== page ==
Wednesday, December 16, 2009

Chapter 1: My Philosophy of fashion

I believe it's time I consecrate an entire post to my Philosophy of fashion.
Many of my friends have started asking me what's the possible relation between
Fashion and Philosophy, as this could easily appear as two contradictory
worlds and views. I've been a Philosophy student for too long now,
 and you all know it's easy (if maybe ineluctable) to start applying your newly
acquired knowledge into your everyday life and experiences.
My relation to fashion is as primary as my relation to Philosophy.
Since I can remember, I've been haunted by the fundamental questions
of philosophy: Is there a beginning of the world or has it always been there?
What does nothing means? What happens after we die?
I discovered at a pretty early age that we, as human beings (adults included)
were in no position to answer to this questions.
Religion did its best, but it failed certainly. As disappointed as I could be
at the impossibility to answer to this questions, there were some other
ones that could somehow find an answer. Right and wrong,
Good and Evil, Moral Philosophy. My parents gave me
a very classic and fundamental education on universal values:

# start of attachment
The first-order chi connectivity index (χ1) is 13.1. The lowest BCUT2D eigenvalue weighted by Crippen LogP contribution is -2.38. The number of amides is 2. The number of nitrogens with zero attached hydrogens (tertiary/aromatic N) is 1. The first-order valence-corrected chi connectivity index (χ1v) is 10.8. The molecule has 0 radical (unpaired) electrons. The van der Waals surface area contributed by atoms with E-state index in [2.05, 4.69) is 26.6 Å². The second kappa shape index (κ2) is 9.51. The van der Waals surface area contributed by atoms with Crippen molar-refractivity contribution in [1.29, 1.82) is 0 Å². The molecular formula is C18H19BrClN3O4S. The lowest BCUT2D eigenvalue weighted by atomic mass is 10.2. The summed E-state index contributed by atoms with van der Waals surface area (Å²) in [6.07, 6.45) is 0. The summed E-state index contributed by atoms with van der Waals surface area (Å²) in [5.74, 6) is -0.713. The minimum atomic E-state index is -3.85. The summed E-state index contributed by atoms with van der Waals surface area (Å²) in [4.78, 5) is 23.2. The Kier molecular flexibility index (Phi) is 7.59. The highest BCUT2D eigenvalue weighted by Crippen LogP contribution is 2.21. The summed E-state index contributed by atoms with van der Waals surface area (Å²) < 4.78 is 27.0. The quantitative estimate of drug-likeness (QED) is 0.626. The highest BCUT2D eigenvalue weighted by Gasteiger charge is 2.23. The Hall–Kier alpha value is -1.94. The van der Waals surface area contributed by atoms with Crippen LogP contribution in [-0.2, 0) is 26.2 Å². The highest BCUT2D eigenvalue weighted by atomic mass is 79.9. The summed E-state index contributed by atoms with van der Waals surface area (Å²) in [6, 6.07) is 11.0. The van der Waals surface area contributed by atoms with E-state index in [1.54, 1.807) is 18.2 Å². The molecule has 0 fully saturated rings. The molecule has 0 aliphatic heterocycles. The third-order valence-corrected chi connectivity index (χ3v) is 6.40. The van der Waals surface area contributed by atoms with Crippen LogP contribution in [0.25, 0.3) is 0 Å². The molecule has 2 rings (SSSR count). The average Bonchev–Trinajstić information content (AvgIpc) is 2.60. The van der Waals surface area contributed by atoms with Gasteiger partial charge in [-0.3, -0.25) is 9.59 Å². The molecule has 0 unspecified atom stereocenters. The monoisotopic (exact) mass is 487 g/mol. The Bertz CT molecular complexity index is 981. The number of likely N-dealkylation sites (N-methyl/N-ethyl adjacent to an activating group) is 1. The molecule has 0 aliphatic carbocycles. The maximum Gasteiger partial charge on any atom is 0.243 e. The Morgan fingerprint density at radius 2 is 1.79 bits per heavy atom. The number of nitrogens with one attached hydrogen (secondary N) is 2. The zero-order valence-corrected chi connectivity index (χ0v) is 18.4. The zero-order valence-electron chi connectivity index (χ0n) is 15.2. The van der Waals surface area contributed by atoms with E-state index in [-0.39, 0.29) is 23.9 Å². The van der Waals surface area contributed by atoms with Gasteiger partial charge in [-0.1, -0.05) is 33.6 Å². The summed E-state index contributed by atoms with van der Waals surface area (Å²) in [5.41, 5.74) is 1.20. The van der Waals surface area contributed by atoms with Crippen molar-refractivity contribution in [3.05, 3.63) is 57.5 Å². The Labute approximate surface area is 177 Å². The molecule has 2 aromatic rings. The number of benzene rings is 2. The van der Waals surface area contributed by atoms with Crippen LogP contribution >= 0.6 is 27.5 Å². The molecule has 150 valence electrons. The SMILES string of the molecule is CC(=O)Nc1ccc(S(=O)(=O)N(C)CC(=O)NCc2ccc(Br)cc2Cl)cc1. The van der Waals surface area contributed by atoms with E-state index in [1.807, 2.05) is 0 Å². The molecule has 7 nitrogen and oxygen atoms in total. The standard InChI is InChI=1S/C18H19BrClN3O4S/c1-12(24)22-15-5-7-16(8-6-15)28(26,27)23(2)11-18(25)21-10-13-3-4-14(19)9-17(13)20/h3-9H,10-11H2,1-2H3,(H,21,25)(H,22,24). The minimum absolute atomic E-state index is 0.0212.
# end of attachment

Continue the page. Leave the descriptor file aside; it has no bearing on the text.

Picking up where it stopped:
modesty, bravery, sacrifice, generosity, love and compassion.
My father repeted constantly that elegance, in its very first signification,
meant "knowing how to choose". So, I guess
that's where fashion comes to mind. My father always considered
my mother as an elegant woman, because she knew how to choose.
We were a middle-class family, with a limited budget for clothes,
and still I always managed to be nicely dressed. So I guess,
I would say that I actually have a philosophy of fashion,
and it would be trying to be elegant. And this means, trying to do
the best with a budget. In the end, fashion, as life itself, is all about choices.
Moral choices are based on a certain knowledge, but with fashion
(as in art) there's no universal law. There aren't rules for what is beautiful or hideous.
And then, I would have to stick to Kant's views on aesthetics. Beauty isn't a property
of the thing itself, but a subjective feeling, that it's nonetheless universal.
When you see something beautiful, you actually experience
the feeling of beauty, and at the same time, you are certain that is HAS to be
beautiful for everyone. Fashion, as an art, is the capacity of creating
beautiful clothes that succeed to express this universal subjetive feeling called Beauty.

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